At around $600 per tonne, golden oilseed is going through a purple patch

Canola growers cashing-in

Canola price fundamentals are positive for planting the oilseed again next year.

Canola price fundamentals are positive for planting the oilseed again next year.


Canola prices are hovering around $600 per tonne (port), making this a positive harvest.


Canola harvest is wrapping-up quickly throughout New South Wales, as headers continue to roll south and east at a rate of knots.

Growers have enjoyed some great results this year, with high yields and prices remaining firm during the harvest period.

The market has continued to trade at around $600 per tonne (port), which is historically a very strong level.

So, growers have been aggressive sellers to cash-in while it lasts, particularly after the past few poor seasons.

It is pleasing to see growers benefit from this situation, given the hardship of the past few years.

Despite heavy selling, prices have held up well - with strong demand from domestic crushers and exporters looking to cover sales on the books.

Globally, the oilseed complex has been well supported by strong demand - given current low global stocks.

With the pick-up in demand, the global oilseeds market is inverted.

This means prices are higher in the spot or nearby than they are in the deferred, further into 2021, as consumers want the product now.

This should incentivise the market to sell upfront and to move product as soon as possible, rather than holding it and incurring additional storage costs.

In Australia, the market is trying to do this.

But on the east coast, the limiting factor may be freight and port capacity - and competition between all commodities for the capacity to move the product out of the country.

This is one of the challenges of a big production year.

Given the smaller size of the canola crop relative to grains, a couple of extra export vessels - or a couple less - of canola than the market is anticipating will have a big impact on supply and market sentiment domestically.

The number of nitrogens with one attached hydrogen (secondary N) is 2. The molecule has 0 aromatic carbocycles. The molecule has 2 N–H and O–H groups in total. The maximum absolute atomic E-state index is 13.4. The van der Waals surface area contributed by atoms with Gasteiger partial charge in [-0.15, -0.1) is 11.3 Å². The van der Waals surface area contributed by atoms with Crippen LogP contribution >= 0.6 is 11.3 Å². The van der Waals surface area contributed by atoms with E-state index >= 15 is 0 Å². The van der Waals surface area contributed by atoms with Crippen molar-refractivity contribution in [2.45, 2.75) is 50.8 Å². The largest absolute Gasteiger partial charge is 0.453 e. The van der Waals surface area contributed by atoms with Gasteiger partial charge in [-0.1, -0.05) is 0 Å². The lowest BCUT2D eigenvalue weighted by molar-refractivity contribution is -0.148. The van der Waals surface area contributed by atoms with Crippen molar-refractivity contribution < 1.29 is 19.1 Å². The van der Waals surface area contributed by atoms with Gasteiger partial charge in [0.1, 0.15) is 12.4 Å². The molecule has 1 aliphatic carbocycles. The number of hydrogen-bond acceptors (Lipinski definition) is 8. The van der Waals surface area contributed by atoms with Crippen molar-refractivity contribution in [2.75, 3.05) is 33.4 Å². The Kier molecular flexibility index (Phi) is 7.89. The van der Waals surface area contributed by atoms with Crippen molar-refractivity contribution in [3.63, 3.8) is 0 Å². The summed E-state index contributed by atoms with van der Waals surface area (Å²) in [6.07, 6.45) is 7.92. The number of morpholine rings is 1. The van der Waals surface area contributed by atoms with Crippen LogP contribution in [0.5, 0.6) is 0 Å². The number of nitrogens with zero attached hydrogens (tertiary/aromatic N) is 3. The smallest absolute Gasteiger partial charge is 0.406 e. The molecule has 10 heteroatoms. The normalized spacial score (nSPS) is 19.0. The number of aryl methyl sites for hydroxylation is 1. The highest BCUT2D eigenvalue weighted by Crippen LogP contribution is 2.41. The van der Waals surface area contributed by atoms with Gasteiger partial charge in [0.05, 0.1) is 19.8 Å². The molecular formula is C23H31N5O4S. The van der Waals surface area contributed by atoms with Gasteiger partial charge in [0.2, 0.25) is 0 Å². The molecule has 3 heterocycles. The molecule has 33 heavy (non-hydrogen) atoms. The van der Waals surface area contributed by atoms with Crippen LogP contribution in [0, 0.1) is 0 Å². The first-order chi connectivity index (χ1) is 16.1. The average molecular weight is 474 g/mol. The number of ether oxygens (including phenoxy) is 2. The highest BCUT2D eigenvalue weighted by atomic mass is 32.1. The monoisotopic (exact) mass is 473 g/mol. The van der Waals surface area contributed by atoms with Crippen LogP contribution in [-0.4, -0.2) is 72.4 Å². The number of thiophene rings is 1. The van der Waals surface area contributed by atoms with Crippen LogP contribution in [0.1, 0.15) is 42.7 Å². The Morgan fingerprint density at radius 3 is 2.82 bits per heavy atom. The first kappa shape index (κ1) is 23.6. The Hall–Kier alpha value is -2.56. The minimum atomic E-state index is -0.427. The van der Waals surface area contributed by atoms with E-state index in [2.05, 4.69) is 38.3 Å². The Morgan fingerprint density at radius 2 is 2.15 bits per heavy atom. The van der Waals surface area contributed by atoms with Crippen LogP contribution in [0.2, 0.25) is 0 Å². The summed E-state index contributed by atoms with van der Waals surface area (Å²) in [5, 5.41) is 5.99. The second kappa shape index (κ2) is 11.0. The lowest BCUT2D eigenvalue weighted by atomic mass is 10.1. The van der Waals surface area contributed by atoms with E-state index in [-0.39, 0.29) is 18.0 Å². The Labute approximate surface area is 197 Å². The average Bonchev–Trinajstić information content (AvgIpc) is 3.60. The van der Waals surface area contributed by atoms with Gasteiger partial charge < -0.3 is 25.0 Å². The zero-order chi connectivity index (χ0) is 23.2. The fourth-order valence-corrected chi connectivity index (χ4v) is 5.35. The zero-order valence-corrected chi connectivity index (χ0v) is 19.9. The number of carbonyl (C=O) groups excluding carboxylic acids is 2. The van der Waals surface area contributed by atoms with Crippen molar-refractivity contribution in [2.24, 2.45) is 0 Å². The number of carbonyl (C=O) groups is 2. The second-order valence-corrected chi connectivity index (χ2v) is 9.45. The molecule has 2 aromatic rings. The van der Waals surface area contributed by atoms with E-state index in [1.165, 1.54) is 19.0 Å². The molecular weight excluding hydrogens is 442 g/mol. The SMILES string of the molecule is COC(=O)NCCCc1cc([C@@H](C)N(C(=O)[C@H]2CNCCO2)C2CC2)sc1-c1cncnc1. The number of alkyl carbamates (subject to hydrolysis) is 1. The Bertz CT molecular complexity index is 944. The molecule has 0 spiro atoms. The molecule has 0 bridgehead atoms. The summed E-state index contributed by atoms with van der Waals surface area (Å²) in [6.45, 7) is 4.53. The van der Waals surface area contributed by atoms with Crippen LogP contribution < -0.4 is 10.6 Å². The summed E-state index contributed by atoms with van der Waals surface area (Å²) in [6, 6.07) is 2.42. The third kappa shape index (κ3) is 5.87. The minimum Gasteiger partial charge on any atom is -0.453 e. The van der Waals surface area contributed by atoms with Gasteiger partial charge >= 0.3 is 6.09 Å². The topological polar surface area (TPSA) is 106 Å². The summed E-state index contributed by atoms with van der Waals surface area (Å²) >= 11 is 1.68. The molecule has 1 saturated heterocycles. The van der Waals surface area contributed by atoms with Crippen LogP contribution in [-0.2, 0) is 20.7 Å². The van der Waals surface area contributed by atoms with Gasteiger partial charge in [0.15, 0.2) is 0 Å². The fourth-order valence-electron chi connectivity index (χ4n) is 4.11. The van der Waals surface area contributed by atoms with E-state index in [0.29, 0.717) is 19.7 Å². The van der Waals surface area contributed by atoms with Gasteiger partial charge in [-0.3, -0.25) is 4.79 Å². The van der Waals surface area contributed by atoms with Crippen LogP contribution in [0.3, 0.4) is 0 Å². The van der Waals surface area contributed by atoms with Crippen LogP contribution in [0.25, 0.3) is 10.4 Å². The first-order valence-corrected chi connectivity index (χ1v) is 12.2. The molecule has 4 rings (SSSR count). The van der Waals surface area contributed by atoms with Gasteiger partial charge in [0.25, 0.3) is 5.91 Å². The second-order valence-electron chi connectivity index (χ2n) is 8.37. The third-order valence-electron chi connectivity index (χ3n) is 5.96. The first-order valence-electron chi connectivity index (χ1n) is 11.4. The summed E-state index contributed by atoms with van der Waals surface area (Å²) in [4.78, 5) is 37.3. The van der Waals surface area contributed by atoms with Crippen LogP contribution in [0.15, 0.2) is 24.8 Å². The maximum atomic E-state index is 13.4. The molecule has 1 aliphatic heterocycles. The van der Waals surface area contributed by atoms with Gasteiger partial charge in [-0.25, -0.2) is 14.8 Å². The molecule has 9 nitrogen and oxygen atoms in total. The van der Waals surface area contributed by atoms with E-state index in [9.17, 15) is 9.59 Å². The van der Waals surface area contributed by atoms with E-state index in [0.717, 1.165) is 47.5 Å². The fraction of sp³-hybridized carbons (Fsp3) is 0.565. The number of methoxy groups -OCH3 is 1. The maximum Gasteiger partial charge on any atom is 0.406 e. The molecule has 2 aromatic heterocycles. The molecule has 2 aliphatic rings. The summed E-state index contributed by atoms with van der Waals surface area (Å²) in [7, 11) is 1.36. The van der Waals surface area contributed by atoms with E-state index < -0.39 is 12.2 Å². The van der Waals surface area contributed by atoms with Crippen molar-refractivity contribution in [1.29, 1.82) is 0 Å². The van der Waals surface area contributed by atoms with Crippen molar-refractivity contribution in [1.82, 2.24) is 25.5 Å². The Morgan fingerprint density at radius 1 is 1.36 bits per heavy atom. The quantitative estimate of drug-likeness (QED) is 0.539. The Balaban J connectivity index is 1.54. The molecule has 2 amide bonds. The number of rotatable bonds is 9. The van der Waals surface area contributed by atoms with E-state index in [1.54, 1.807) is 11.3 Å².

The next input for the direction of the global oilseed markets will be the development of the South American soybean crop, which has experienced conditions on the drier side - and the COVID-19 impacts on demand, for biodiesel in particular.

Global soybean seed and soybean oil stocks are both relatively tight.

So, reduced supply and/or bigger demand would continue to see prices move higher - and vice versa if there was higher production and lower demand.

Next inputs for canola specifically will be the final production figure for Australia, and the ability to get the seed out to export markets.

Slowly the focus will then move to new season production, with the European crop now planted.

Crop conditions there appear to be average for the most part, with some drier areas through the Black Sea.

But there is unlikely to be much to report on until the crop starts to come out of dormancy in 2021.

The Canadian crop doesn't vary much year-to-year.

But Australia will always be a question mark for 2021, as we are one of the most drought-prone regions for the production of cereals and oilseeds in the world.

Fundamentals look good for growers to plant canola again next year, with prices strong and producers seeking rotations after a big cereal crop.

But, as we all know, rainfall will be the key driver.


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